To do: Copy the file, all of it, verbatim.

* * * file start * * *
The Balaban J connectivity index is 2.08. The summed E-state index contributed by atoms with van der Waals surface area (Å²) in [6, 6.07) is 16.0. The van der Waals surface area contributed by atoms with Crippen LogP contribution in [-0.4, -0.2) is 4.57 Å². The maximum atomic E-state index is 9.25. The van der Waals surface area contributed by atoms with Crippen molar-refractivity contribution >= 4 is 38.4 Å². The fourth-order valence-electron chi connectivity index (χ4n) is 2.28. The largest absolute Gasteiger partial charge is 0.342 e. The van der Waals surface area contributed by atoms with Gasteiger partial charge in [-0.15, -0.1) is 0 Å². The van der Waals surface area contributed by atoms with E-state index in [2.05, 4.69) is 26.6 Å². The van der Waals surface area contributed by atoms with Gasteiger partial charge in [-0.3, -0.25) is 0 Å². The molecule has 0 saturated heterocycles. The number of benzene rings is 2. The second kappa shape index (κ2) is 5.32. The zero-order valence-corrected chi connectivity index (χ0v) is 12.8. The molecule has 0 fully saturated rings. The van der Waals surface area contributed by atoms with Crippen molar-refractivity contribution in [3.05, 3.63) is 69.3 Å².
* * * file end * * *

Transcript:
The Balaban J connectivity index is 2.08. The summed E-state index contributed by atoms with van der Waals surface area (Å²) in [6, 6.07) is 16.0. The van der Waals surface area contributed by atoms with Crippen LogP contribution in [-0.4, -0.2) is 4.57 Å². The maximum atomic E-state index is 9.25. The van der Waals surface area contributed by atoms with Crippen molar-refractivity contribution >= 4 is 38.4 Å². The fourth-order valence-electron chi connectivity index (χ4n) is 2.28. The largest absolute Gasteiger partial charge is 0.342 e. The van der Waals surface area contributed by atoms with Gasteiger partial charge in [-0.15, -0.1) is 0 Å². The van der Waals surface area contributed by atoms with E-state index in [2.05, 4.69) is 26.6 Å². The van der Waals surface area contributed by atoms with Gasteiger partial charge in [-0.3, -0.25) is 0 Å². The molecule has 0 saturated heterocycles. The number of benzene rings is 2. The second kappa shape index (κ2) is 5.32. The zero-order valence-corrected chi connectivity index (χ0v) is 12.8. The molecule has 0 fully saturated rings. The van der Waals surface area contributed by atoms with Crippen molar-refractivity contribution in [3.05, 3.63) is 69.3 Å².